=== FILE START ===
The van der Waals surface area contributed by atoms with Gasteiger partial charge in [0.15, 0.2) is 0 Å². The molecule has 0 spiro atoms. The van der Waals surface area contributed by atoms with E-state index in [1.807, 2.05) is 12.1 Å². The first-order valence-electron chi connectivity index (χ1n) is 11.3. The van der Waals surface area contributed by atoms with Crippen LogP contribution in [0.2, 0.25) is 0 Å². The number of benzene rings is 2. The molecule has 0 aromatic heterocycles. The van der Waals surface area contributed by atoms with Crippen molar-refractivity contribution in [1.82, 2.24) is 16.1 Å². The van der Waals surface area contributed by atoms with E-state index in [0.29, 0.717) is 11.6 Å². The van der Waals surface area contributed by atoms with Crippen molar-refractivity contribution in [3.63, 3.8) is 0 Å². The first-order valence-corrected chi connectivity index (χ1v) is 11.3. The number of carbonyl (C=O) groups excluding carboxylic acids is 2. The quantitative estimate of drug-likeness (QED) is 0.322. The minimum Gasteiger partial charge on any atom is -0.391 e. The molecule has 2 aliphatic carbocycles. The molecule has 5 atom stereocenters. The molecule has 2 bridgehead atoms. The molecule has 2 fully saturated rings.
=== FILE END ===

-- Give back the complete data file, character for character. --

The van der Waals surface area contributed by atoms with Gasteiger partial charge in [0.15, 0.2) is 0 Å². The molecule has 0 spiro atoms. The van der Waals surface area contributed by atoms with E-state index in [1.807, 2.05) is 12.1 Å². The first-order valence-electron chi connectivity index (χ1n) is 11.3. The van der Waals surface area contributed by atoms with Crippen LogP contribution in [0.2, 0.25) is 0 Å². The number of benzene rings is 2. The molecule has 0 aromatic heterocycles. The van der Waals surface area contributed by atoms with Crippen molar-refractivity contribution in [1.82, 2.24) is 16.1 Å². The van der Waals surface area contributed by atoms with E-state index in [0.29, 0.717) is 11.6 Å². The van der Waals surface area contributed by atoms with Crippen molar-refractivity contribution in [3.63, 3.8) is 0 Å². The first-order valence-corrected chi connectivity index (χ1v) is 11.3. The number of carbonyl (C=O) groups excluding carboxylic acids is 2. The quantitative estimate of drug-likeness (QED) is 0.322. The minimum Gasteiger partial charge on any atom is -0.391 e. The molecule has 2 aliphatic carbocycles. The molecule has 5 atom stereocenters. The molecule has 2 bridgehead atoms. The molecule has 2 fully saturated rings.